Annual Flowers Bring Late Summer Color

Annuals ensure color throughout the season

orange flowering perennial Helenium 'Sahin's Early Flowerer Helenium is one of the perennials whose big show happens at the end of summer.   Photo: JE WYer

We LOVE our perennial plants — year after year, they burst forth from previously frozen ground to grace us with gorgeous blooms. However, prime bloom time in most North American perennial borders runs from May through early July—a glorious but short 5 or 6 weeks. By late July, most perennial gardens are past their prime and look pretty dull for the rest of the season. There are some perennials that pop up briefly in late summer: think coneflower, asters, Helenium, cimicifuga, sedum, rudbeckia, and phlox.

Enter annuals. These plants are short-lived (living their entire life cycle within one growing season) but turn out beautiful blooms and leaves the entire time. And with a little planning, you can create annual-perennial combinations that will keep your flower gardens looking terrific for a full 5 or 6 months. 

Reasons To Add Annuals to Your Garden

HeliotropeHeliotrope thrives in the cooler temperatures of late-summer and early fall.
  • Unlike many perennials, most annuals thrive in summer's heat and once they get started, will keep blooming right into early fall.
  • Annuals are easy to grow from seed, and they offer brightly colored flowers for instant impact
  • They are versatile and can be grown in raised beds, hanging baskets, or containers.
  • You can find annuals for every situation: full shade, climbing vines, spillers, foliage plants, etc.

3 Tips for Success with Annuals in Late Summer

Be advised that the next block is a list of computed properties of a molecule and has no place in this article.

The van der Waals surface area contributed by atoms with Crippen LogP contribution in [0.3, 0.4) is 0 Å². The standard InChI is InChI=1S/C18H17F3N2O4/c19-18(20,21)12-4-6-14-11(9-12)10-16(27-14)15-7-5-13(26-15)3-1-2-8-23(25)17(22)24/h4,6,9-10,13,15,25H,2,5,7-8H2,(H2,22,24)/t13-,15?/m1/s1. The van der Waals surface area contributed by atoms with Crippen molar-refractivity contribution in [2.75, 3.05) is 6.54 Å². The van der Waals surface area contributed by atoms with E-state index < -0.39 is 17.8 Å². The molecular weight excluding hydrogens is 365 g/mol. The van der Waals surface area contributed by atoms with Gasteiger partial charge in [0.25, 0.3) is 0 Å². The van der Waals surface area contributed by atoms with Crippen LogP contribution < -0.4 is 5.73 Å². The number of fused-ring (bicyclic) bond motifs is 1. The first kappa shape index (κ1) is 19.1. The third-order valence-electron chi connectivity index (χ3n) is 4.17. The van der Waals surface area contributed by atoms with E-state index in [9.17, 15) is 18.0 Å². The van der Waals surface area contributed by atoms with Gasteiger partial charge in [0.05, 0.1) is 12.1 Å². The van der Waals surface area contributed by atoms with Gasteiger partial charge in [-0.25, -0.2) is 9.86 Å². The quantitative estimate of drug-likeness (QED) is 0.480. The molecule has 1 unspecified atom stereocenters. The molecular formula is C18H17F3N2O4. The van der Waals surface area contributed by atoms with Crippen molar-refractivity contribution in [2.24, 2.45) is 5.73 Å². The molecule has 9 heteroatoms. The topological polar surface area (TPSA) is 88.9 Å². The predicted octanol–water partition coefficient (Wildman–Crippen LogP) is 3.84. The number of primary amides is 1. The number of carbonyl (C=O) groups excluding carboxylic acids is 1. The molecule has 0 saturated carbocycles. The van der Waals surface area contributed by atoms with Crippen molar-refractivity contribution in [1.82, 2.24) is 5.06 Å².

1. Choose heat-tolerant annuals.

Select hardy, warm-weather plants that won't mind the late summer heat: think ageratum, cleome, morning glory, browallia, nicotiana, salvia, verbena and zinnia.


2. Don't forget foliage!

Plant breeders have created a multitude of annuals boasting colorful foliage that stays vibrant until fall frosts: Coleus, Sweet potato vine, and Artemesia are favorites.

3. Add some tropicals.

There are many fabulous heat-loving plants from zones 8 and 9 that can be used as annuals in northern growing zones. Though many of these are quite large, they are worth wrestling in to the perennial garden! Good candidates include canna, elephant ear, ginger lily, Mexican sage, and the many varieties of plectranthus.

Best Annuals for Continous Color All Season


Plant Sun or Shade
Ageratum Sun
Begonia Shade
Coleus Part Shade/Part Sun
Geranium Sun
Impatiens Shade
Morning Glory Sun
Nasurtium Part Shade/Part Sun
Salvia Sun
Snapdragon Sun
Zinnia Sun
Related Article: Plant Terminology: Annuals, Biennials, Perennials 

Last updated: 07/31/2023